Wandering Aesthetics co-founders Kyle Jozsa and Benjamin Rexroad are taking some personal experience and expanding on it by collaborating with local artists and groups in order to bring a new play, “Trail Magic,” to the Balch Street Theatre.
Jozsa and Rexroad went on the 2,186 mile hike along the Appalachian Trail last year. Jozsa turned that experience into a series of solo performances under the title of Wandering Aesthetics’ “Mountain Cycle.” He related things that happened along the way.
Turns out, of course, that they weren’t the only ones to do that, or the only ones interested in turning someone’s experience into a theatrical performance. Eden Valley Enterprises took on the adventures of Emma Gatewood (affectionately known as Grandma Gatewood) – who was the first woman to walk the trail from Georgia to Maine, in 1955, solo and at the age of 67 years. She repeated the quest a few times more, finishing at age 83 in 1970.
Gatewood became well-known as one of the first ultra-light hikers (she wore only a pair of sneakers, while carrying an army blanket, a raincoat, and a piece of plastic for ground cover). She has been quoted as saying that you only need to buy some cans of Vienna sausage; the rest you can find in the wilderness. Pretty amazing.
Gatewood also helped establish the Buckeye Trail that runs through her native Ohio (and through the middle of Akron). She served as leader of the Buckeye Trail Association for several years.
Eden Valley Enterprises employed playwright Kelly Boyer Sagert and researcher Bette Lou Higgins (who both also live in Ohio) to put together Grandma Gatewood’s story.
Wandering Aesthetics is producing their play, “Trail Magic,” and performing it for only the second time in its two-year history. Jozsa will serve as director – the first time ever in this role for the actor. Priscilla Kaczuk will perform the role of Emma “Grandma” Gatewood, and Nici Romo will narrate the play.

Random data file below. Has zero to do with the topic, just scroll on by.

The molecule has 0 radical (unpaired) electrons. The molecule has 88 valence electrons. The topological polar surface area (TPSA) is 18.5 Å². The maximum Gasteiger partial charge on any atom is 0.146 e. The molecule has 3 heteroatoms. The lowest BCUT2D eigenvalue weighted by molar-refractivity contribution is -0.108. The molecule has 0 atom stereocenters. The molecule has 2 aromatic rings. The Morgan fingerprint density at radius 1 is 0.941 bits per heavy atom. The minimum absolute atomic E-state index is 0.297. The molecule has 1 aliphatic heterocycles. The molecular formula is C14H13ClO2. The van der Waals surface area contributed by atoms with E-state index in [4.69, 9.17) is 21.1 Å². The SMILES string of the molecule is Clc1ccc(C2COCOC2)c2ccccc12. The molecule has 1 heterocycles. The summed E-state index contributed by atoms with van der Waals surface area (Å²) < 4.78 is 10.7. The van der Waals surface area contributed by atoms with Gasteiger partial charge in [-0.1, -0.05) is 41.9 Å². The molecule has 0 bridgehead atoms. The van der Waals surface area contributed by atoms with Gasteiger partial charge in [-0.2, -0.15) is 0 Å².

In a telephone interview, Jozsa commented that Wandering Aesthetics is sticking to the text Sagert created, but they are modifying the presentation by having the narrator (a figure who bookends the narrative and who makes comments about Gatewood) be a magical trail angel. That way, he added, they can create, freeze-time scenes, as well as have the angel interact with Emma, thus creating more conflict to lend the drama some tension.
Wandering Aesthetics is developing a corollary project called “Boogers, Witches, and Haints” that feeds off the same kind of experience that they, like Gatewood, had along the extensive and often rural and wild route through the eastern half of the nation. That project will, according to Jozsa, be completed and performed in the spring.
Wandering Aesthetics was formerly called Heads Up Productions. Interestingly, the group used the basement of a local florist, Every Blooming Thing, for rehearsal space. Wandering Aesthetics, in conjunction with the Center for Applied Theatre and Active Culture (CATAC), which regularly performs in the Balch Street Theatre, and with Ma’Sue Productions, another local group and an African American based theater company, hopes through cooperative efforts to make the Highland Square area of west Akron more active theatrically – to form a destination for small, independent groups that like to present new works. Wandering Aesthetics' production in the Balch Street Theatre is a step in that effort.
After the final performance at the matinee on November 23, Wandering Aesthetics is hosting a reception (tickets are $10) to raise money for Eden Valley Enterprises in order to help them along with a current project to create a documentary film about Emma Gatewood.
Wandering Aesthetics will present “Trail Magic” November 21-23, at 8 p.m. on Friday and Saturday and at 2 p.m. on Sunday, at the Balch Street Theatre, 220 S. Balch St., Akron; 330-990-5138. Tickets are $15 and can be purchased online here: trailmagic.brownpapertickets.com.